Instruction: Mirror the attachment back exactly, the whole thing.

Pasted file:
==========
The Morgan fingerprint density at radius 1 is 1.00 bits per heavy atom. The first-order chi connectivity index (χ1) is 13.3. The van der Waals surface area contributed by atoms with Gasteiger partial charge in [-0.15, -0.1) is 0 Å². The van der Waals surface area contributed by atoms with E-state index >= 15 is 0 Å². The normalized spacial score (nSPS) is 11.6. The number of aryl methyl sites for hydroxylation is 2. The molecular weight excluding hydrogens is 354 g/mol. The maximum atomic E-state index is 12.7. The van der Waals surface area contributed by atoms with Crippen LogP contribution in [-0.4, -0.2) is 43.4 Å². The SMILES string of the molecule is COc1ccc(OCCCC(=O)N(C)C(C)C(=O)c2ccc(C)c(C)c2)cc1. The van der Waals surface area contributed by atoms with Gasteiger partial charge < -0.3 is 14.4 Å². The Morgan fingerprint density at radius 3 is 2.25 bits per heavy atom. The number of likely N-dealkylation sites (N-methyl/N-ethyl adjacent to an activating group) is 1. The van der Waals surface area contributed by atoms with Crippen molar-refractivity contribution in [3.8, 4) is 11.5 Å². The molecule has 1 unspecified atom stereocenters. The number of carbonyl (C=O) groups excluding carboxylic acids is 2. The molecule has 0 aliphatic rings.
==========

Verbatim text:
The Morgan fingerprint density at radius 1 is 1.00 bits per heavy atom. The first-order chi connectivity index (χ1) is 13.3. The van der Waals surface area contributed by atoms with Gasteiger partial charge in [-0.15, -0.1) is 0 Å². The van der Waals surface area contributed by atoms with E-state index >= 15 is 0 Å². The normalized spacial score (nSPS) is 11.6. The number of aryl methyl sites for hydroxylation is 2. The molecular weight excluding hydrogens is 354 g/mol. The maximum atomic E-state index is 12.7. The van der Waals surface area contributed by atoms with Crippen LogP contribution in [-0.4, -0.2) is 43.4 Å². The SMILES string of the molecule is COc1ccc(OCCCC(=O)N(C)C(C)C(=O)c2ccc(C)c(C)c2)cc1. The van der Waals surface area contributed by atoms with Gasteiger partial charge < -0.3 is 14.4 Å². The Morgan fingerprint density at radius 3 is 2.25 bits per heavy atom. The number of likely N-dealkylation sites (N-methyl/N-ethyl adjacent to an activating group) is 1. The van der Waals surface area contributed by atoms with Crippen molar-refractivity contribution in [3.8, 4) is 11.5 Å². The molecule has 1 unspecified atom stereocenters. The number of carbonyl (C=O) groups excluding carboxylic acids is 2. The molecule has 0 aliphatic rings.